I. He created the universe. “He that buildeth his stories in the heaven.”

1. He made the heavens. He arranged them in their place and fixed them in their distance. The clouds, the aërial heavens, are balanced by his hand (Job 37:16). He suspends, condenses, and pours out their contents at his pleasure. The starry heavens derive their glory from him. The heaven of heavens is the palace of the Great King. Like a stately building, God has reared (artistically and beautifully put in order, arranged, Hebrews 11:3) the celestial spheres in stories one above another; the lowest, like steps, leads to the highest, the material to the spiritual, earth to heaven. “Lift up your eyes on high, and behold who hath created these things,” &c.

2. He founded the earth. He drew the plan and prepared the place, provided the materials and laid the foundation. “Thou hast also founded the earth,” given it order, beginning, and firmness. The “troop in the earth,” all the elements of nature and all the creatures of the world, are linked together as bands of men (2 Samuel 2:25), or yoked in submission to his will (Isaiah 58:6). “When I call unto them they stand up together.”

II. He governs the universe. He sits above earth and heaven, ruling all creatures and directing all agencies. Men only see law in the evaporation of water from the sea, the electric agency which binds it in the cloud, and in the current of air which wafts it to the land. But God creates rain and disperses it over the earth. “He calleth for the waters of the sea, and poureth them out upon the face of the earth.” He creates the earthquake and the flood. Fire and frost, thunder and lightning, promptly obey his command. “He sendeth out his word and melteth them: he causeth his wind to blow, and the waters flow.”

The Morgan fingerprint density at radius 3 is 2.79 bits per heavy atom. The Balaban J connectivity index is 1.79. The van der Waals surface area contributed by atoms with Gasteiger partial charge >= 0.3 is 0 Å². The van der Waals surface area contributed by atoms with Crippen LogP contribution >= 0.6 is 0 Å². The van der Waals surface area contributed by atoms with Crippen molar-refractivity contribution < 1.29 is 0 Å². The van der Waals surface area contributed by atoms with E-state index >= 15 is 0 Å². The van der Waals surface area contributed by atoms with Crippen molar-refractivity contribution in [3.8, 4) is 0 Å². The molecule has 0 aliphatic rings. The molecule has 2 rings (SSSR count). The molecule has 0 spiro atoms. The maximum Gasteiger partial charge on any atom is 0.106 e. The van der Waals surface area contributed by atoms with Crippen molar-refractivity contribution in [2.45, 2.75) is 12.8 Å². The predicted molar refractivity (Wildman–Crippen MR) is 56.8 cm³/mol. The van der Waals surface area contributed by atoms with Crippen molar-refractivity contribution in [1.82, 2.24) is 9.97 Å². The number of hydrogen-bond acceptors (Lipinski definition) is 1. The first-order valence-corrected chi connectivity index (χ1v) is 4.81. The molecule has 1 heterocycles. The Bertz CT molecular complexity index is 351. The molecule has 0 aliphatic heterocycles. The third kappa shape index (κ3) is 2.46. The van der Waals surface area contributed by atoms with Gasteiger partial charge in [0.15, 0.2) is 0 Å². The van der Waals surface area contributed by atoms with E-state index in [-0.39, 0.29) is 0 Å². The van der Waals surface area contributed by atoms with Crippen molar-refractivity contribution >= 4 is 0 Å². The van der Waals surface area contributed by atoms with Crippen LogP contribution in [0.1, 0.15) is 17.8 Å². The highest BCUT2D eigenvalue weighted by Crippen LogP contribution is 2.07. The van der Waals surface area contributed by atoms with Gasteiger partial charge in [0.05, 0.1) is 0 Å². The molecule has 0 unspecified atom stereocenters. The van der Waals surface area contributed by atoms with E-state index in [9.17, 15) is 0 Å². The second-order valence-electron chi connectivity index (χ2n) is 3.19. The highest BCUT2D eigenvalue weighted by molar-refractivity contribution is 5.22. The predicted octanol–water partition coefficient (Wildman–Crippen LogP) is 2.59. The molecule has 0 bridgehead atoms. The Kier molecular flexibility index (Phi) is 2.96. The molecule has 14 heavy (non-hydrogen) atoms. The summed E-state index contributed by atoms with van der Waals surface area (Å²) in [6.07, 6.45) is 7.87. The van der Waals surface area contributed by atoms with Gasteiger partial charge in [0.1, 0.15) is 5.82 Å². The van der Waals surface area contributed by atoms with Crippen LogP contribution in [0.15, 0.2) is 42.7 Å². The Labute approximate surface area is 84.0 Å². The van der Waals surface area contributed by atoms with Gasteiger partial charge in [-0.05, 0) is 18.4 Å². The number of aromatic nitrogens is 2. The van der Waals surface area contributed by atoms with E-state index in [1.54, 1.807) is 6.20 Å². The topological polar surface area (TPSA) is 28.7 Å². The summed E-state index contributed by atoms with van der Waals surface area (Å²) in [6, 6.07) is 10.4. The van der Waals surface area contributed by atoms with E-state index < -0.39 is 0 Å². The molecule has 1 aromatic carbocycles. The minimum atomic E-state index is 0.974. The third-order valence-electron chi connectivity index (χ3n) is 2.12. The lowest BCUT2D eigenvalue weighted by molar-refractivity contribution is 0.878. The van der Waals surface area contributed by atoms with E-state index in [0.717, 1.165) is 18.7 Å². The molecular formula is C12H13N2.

III. He can destroy the universe. “The Lord God of Hosts, is he that toucheth the land.”

1. The ability with which he executes his word. Threats are formidable according to the power of him that threatens. We laugh at impotence and fear omnipotence. The power which reared the world is irresistible. How hopeless the case of those who have the powers of all creation against them! “Who knoweth the power of thine anger? even according to thy fear, so is thy wrath.”

2. The ease with which he executes his word. He only touches the land and it melts; the lightness of the effort indicating the might of the power. The blast of God’s breath melts the mightiest armies like wax before the fire (Psalms 68:1-2). The highest and most solid parts of the earth feel his glance. “He toucheth the hills, and they smoke.” He merely breathes, and men perish (Job 4:9). Sinai trembled; and should we be more insensible than material creation? With one touch the earth would reel before him, or return to chaos. “He uttered his voice; the earth melted.”

3. The method in which he executes his word. He turns the land into a sea by rain or inundations; drowns it like the deluge of Noah or “the flood of Egypt.” Think of the disaster in Chili in 1868. God, enthroned above, “calleth for the waters of the sea.” They rise at his bid. “He pours them out upon the face of the earth,” and “all that dwell therein shall mourn.” The prophet wonders why men do not fear God, whose power is displayed in heaven, earth, and sea, and with a word of his mouth can melt the wicked like snow before the sun. “Fear ye not me? saith the Lord: will ye not tremble at my presence?” &c. (Jeremiah 5:22).

“How dare they, then, offend, when God shall see;
That must alone both judge and jury be?” [T. Randolf]